More companies getting rid of pensions burden

More companies getting rid of pensions burden.

More evidence is emerging on how large UK companies are buying-out of a British pension fund – with the biggest one yet occurring this week, as £1.5 billion were transferred from the EMI’s scheme to Pension Insurance Corporation.

Citigroup had became the music company EMI’s pension-fund sponsor in 2011, when it seized EMI from Terra Firma. EMI’s operating businesses have already been sold, now the bank has got rid of the pension fund.

Under a buy-out, an insurer is paid to take on the burden of paying the final-salary (or defined-benefit) pensions of current and future retirees, setting the sponsoring company free of all its obligations.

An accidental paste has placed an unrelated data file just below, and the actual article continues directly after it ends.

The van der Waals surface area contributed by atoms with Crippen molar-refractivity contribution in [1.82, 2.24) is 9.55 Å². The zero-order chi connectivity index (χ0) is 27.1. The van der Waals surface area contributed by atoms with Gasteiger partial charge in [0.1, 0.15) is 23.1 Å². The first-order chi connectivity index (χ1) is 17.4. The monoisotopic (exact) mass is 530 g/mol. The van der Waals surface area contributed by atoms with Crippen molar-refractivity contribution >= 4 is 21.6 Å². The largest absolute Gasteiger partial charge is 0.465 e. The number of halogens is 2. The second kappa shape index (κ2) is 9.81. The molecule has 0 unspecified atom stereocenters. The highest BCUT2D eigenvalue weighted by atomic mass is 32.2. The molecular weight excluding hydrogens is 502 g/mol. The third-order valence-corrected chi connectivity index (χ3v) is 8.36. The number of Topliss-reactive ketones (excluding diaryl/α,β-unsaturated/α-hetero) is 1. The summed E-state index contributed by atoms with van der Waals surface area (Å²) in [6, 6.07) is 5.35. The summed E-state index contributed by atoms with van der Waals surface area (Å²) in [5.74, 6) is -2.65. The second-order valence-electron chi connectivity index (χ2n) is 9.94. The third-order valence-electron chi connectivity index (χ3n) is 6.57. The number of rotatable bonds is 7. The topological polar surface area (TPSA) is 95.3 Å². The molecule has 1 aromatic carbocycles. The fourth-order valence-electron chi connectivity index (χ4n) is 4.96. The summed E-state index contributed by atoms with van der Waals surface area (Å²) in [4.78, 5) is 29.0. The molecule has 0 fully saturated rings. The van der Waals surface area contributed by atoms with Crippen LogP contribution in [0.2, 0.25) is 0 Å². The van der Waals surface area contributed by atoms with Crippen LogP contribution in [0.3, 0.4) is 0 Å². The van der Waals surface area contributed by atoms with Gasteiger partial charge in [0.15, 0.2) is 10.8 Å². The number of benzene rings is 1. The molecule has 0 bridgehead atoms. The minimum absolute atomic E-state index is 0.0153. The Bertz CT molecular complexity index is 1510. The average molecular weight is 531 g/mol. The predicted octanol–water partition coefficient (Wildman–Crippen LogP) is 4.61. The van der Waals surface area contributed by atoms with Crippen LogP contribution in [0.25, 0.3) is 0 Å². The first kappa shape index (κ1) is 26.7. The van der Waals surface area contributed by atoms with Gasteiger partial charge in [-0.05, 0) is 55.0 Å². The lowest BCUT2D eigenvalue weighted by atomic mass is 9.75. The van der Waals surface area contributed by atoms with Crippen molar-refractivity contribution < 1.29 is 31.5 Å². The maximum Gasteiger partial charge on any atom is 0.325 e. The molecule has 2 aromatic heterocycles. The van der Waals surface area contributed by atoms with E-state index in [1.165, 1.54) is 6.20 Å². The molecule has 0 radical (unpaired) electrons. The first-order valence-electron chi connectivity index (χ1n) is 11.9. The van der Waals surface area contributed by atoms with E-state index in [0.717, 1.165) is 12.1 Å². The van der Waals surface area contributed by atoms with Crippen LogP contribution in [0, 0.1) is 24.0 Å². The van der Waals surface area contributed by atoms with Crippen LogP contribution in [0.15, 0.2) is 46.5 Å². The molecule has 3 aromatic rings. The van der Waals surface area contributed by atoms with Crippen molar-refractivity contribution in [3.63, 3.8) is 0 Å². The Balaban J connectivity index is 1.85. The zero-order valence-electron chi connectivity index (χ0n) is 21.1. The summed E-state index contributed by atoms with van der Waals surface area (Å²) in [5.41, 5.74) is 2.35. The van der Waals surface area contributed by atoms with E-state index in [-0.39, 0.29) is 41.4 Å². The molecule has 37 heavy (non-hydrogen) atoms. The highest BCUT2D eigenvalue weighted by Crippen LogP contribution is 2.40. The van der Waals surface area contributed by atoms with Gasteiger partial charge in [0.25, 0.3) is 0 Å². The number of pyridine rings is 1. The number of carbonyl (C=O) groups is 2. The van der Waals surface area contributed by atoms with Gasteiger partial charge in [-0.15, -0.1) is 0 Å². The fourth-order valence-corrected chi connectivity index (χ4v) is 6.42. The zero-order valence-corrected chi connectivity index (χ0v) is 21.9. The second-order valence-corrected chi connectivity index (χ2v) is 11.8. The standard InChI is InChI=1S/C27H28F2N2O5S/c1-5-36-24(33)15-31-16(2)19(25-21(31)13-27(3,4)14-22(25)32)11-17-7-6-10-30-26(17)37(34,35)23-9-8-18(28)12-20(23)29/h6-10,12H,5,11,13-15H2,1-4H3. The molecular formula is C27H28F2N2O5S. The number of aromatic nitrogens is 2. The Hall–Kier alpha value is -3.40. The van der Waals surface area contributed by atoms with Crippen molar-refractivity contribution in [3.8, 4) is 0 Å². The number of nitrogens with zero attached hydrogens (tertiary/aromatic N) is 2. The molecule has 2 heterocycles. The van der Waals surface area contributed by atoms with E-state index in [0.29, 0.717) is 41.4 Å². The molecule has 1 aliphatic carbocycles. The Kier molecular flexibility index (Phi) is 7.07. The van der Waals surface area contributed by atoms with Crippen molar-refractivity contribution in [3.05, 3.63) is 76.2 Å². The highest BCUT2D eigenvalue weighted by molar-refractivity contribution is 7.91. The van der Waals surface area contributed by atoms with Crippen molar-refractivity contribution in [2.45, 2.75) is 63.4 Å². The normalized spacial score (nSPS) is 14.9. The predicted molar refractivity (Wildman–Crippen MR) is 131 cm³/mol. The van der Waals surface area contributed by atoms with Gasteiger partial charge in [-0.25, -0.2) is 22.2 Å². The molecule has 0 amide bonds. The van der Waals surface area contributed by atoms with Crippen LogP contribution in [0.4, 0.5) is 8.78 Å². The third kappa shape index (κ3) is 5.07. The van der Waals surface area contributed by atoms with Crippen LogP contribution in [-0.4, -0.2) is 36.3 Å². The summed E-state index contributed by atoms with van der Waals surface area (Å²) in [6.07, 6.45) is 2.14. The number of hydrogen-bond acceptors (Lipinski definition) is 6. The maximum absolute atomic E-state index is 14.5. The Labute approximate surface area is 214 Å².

British companies have been getting rid of their pension schemes for several years, but the trend has also spread to America. In fact, both General Motors and Verizon offloaded part of their schemes last year.

When companies are faced with the high cost of paying final-salary pensions, many choose to close their schemes to new members, whilst others have switched current workers into stingier defined-contribution schemes.

The main reason behind such move is that most companies can no longer afford to pay employees their pensions, as legacy pension obligations often overshadow the company’s current business, particularly when earnings are smaller than in the past.

Therefore, it has become more important than ever for individuals to take the time to plan their finances and put money aside for retirement, in order to truly secure a sustainable pension. Speak to a deVere Financial Adviser today to learn more about the options available for private retirement planning.

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